Don't get caught up in the bunk.
The job market is constantly changing and everyone wants to offer you advice ... but, it may no longer be effective.
However, you can steer clear of these common myths:
- You should keep your resume to one page; any longer, and hiring managers won't read it. That's not necessarily true. Just because it's longer than a page, doesn't mean it will go directly in the trash. But, have it contain errors? That's a different story. According to a poll by Robert Half International, a staffing firm with a global network of more than 350 offices, 84 percent of executives said it takes just one or two typographical errors to remove a candidate from consideration. And 47 percent said a single typo can be the deciding factor.
- It's pointless to request an interview with a company that isn't hiring. Nonsense. It might not get you a job, but you will build your professional network and, in turn, could learn of future opportunities with the firm. Look to set up a meeting with someone who can give you info about the company.
- If you've applied for a position and haven't heard back, it's safe to assume the position has been filled. Not so. An overwhelming 94 percent of executives surveyed by Robert Half said candidates should contact hiring managers after submitting application materials; 82 percent recommend doing it - whether by e-mail, phone or letter - within two weeks of submitting a resume.
- The most-qualified candidate always gets the job. Smarts alone do not always land the job. While employers want competent people on the payroll, they also depend on intuition when making a decision. Almost half, 46 percent, of those surveyed said they rely heavily on instinct when hiring. Another 49 percent follow their gut at least some of the time. It's employee's soft skills - such as getting along with the team - that causes the antenna to rise. So, don't give up on jobs where you only have the minimal requirements.
- There's no room for salary negotiation in today's job market. Yes, there is. Demand for skilled professionals continues to outpace supply in a number of markets. Research what others with similar qualifications are making. The U.S. Department of Labor's Occupational Outlook Handbook is an excellent resource as is Robert Half International's annual Salary Guide.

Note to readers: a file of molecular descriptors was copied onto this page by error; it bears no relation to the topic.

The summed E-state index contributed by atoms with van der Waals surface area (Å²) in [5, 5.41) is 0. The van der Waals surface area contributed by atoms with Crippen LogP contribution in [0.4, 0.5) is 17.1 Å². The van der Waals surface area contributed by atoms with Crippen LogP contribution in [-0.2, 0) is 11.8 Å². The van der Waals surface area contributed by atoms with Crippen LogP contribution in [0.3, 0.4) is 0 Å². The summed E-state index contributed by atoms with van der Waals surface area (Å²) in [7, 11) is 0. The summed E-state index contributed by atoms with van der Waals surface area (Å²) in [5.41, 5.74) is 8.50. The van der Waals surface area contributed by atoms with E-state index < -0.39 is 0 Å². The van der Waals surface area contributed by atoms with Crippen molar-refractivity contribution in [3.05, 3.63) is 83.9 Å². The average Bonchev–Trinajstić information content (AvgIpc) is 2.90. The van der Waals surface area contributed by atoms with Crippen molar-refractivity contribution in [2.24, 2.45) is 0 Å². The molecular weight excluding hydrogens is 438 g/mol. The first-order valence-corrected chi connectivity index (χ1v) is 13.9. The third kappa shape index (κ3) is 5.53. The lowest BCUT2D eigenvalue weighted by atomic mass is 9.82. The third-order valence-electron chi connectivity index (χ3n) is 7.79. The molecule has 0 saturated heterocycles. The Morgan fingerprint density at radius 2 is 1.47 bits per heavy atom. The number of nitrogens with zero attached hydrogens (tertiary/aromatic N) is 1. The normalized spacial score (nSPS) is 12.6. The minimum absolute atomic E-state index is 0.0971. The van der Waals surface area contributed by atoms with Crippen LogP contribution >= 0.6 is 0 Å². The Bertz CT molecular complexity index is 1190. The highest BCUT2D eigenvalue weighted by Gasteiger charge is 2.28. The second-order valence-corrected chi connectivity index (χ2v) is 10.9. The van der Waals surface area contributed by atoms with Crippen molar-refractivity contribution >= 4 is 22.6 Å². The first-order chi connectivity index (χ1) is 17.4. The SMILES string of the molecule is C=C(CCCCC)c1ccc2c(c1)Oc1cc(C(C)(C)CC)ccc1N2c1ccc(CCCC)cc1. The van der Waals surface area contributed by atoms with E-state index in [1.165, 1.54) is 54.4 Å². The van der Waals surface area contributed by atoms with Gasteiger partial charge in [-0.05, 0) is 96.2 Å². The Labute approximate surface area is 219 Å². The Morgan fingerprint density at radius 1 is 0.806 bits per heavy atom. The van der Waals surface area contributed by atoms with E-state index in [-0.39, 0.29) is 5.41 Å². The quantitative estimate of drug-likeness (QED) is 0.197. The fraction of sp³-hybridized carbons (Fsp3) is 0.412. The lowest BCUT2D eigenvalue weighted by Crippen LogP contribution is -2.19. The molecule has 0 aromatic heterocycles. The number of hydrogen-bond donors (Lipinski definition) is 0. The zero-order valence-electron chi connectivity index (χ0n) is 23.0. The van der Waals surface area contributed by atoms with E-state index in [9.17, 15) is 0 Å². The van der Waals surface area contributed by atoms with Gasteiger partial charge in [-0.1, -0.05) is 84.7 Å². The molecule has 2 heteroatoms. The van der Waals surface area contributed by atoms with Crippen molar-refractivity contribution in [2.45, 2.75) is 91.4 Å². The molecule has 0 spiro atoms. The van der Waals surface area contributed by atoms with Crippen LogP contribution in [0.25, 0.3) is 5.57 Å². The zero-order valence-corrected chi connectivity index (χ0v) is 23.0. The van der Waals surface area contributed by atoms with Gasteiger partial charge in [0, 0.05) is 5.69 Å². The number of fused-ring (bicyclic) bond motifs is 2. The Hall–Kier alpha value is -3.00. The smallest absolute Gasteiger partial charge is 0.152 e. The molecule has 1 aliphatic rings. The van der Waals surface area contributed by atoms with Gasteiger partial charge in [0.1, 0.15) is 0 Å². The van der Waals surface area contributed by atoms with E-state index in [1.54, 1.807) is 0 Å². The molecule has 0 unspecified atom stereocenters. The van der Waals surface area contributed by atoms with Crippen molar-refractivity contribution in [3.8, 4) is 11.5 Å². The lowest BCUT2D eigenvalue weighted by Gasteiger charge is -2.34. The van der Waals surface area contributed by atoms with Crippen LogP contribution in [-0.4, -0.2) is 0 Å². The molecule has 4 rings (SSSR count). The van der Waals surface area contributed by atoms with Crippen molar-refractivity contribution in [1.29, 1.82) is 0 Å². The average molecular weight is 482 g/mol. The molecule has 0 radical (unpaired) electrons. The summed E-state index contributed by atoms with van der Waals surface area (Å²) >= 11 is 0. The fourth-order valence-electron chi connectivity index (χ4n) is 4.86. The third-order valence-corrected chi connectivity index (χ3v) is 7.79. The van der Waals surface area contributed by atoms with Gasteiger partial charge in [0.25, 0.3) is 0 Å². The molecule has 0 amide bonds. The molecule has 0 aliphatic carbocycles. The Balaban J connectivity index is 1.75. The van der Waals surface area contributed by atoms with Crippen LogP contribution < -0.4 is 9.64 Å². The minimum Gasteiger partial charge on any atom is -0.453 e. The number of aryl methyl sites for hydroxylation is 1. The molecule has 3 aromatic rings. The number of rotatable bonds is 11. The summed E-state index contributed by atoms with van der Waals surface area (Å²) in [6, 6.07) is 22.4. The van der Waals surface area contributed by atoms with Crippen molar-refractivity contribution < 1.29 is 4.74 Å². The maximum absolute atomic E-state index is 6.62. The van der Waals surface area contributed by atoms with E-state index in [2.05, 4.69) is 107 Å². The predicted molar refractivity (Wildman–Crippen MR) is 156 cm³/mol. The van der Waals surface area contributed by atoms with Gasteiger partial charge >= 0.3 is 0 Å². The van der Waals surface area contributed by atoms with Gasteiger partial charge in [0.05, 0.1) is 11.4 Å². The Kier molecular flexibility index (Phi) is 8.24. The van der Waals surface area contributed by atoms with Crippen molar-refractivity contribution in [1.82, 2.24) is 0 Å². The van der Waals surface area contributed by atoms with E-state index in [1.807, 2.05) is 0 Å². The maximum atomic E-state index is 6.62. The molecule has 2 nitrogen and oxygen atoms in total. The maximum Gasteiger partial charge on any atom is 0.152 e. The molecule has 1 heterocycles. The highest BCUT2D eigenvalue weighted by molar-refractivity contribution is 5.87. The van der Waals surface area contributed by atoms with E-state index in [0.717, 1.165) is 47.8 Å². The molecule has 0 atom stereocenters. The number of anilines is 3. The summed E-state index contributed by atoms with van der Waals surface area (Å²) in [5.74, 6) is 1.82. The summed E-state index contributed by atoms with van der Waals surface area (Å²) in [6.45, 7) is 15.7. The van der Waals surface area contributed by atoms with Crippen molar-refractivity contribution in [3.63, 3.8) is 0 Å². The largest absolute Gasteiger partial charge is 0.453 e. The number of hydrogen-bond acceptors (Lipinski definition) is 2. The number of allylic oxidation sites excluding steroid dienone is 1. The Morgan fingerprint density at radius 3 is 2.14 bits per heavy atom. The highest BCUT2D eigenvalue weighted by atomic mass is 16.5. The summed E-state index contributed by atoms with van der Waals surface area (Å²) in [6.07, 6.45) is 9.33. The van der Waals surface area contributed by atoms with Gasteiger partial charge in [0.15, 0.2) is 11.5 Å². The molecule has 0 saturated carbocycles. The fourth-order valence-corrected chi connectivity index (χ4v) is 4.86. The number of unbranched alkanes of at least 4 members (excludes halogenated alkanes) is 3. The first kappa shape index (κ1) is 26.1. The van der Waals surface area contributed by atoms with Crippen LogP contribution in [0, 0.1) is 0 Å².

- In tough times, take the first job offer you get. Don't give into the pressure. Tolerating a job you hate - whether for a week or a year - can set you back professionally and emotionally. Sometimes you have to take a job like this but don't feel guilty holding out for the position you dream of if you have the financial means to do so.
For more information, visit www.rhi.com.
DON'T LOOK LIKE A FOOL
So, now you have that new job you've been looking for.
Don't let a dream turn into a nightmare.
"Starting a new job can be like a honeymoon or your first night in hell, and you have unique control over which way it goes," said Tom Gimbel, chief executive officer of The LaSalle Network, a Chicago-based staffing, recruiting and executive service firm that has worked to place employees at over 800 companies.
Gimbel offers these tips to make sure you don't get off to a bad start:
- One week warning. A week before you start, call in to make sure everything is in order. Ask if you need to bring in any additional info and check again on work attire.
- Clear your calendar. Don't make personal plans during your first week. Managers don't take kindly to you checking your watch ... especially when you've just started.
- Race to work. The commute can be maddening, so give yourself time. Arrive early? Have a cup of coffee. Arrive late? Your job may not be waiting tomorrow.
- Patience and paperwork. You first challenge will most likely be gads of paperwork. Expect it and deal with it graciously and with enthusiasm.
- Before you start, get smart. Learn names ... of reports, supervisors, co-workers. Your initial effort to get acquainted makes a lasting impression and goes a long way.
"I've learned from overseeing the placement of over 8,000 employees that starting well transforms your experience at a company," Gimbel said. "Take control of your first few days and they can set the tone for the rest of your time there."
For more information, visit www.thelasallenetwork.com.
Maggie Reed can be reached at firstname.lastname@example.org.
© Copley News Service